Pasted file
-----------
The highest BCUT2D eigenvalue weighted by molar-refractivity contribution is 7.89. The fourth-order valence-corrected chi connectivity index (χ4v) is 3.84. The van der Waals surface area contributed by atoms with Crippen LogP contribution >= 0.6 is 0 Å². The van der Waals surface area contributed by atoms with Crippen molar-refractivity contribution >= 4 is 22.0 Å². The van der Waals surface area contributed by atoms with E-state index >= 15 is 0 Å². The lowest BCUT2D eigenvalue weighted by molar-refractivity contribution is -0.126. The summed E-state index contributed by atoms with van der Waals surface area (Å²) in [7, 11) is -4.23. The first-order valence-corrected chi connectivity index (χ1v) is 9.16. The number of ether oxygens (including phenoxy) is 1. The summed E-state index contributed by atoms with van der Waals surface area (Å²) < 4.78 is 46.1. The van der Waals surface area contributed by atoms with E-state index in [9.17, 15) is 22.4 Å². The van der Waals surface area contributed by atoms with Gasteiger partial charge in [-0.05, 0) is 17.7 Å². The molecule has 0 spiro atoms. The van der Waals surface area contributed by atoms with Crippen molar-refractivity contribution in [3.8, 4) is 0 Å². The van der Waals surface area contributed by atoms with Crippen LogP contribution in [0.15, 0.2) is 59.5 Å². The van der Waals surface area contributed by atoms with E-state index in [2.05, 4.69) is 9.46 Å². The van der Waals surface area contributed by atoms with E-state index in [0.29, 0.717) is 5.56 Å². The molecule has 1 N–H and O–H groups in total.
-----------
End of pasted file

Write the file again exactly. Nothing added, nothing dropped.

The highest BCUT2D eigenvalue weighted by molar-refractivity contribution is 7.89. The fourth-order valence-corrected chi connectivity index (χ4v) is 3.84. The van der Waals surface area contributed by atoms with Crippen LogP contribution >= 0.6 is 0 Å². The van der Waals surface area contributed by atoms with Crippen molar-refractivity contribution >= 4 is 22.0 Å². The van der Waals surface area contributed by atoms with E-state index >= 15 is 0 Å². The lowest BCUT2D eigenvalue weighted by molar-refractivity contribution is -0.126. The summed E-state index contributed by atoms with van der Waals surface area (Å²) in [7, 11) is -4.23. The first-order valence-corrected chi connectivity index (χ1v) is 9.16. The number of ether oxygens (including phenoxy) is 1. The summed E-state index contributed by atoms with van der Waals surface area (Å²) < 4.78 is 46.1. The van der Waals surface area contributed by atoms with E-state index in [9.17, 15) is 22.4 Å². The van der Waals surface area contributed by atoms with Gasteiger partial charge in [-0.05, 0) is 17.7 Å². The molecule has 0 spiro atoms. The van der Waals surface area contributed by atoms with Crippen molar-refractivity contribution in [3.8, 4) is 0 Å². The van der Waals surface area contributed by atoms with Crippen LogP contribution in [0.15, 0.2) is 59.5 Å². The van der Waals surface area contributed by atoms with E-state index in [2.05, 4.69) is 9.46 Å². The van der Waals surface area contributed by atoms with E-state index in [0.29, 0.717) is 5.56 Å². The molecule has 1 N–H and O–H groups in total.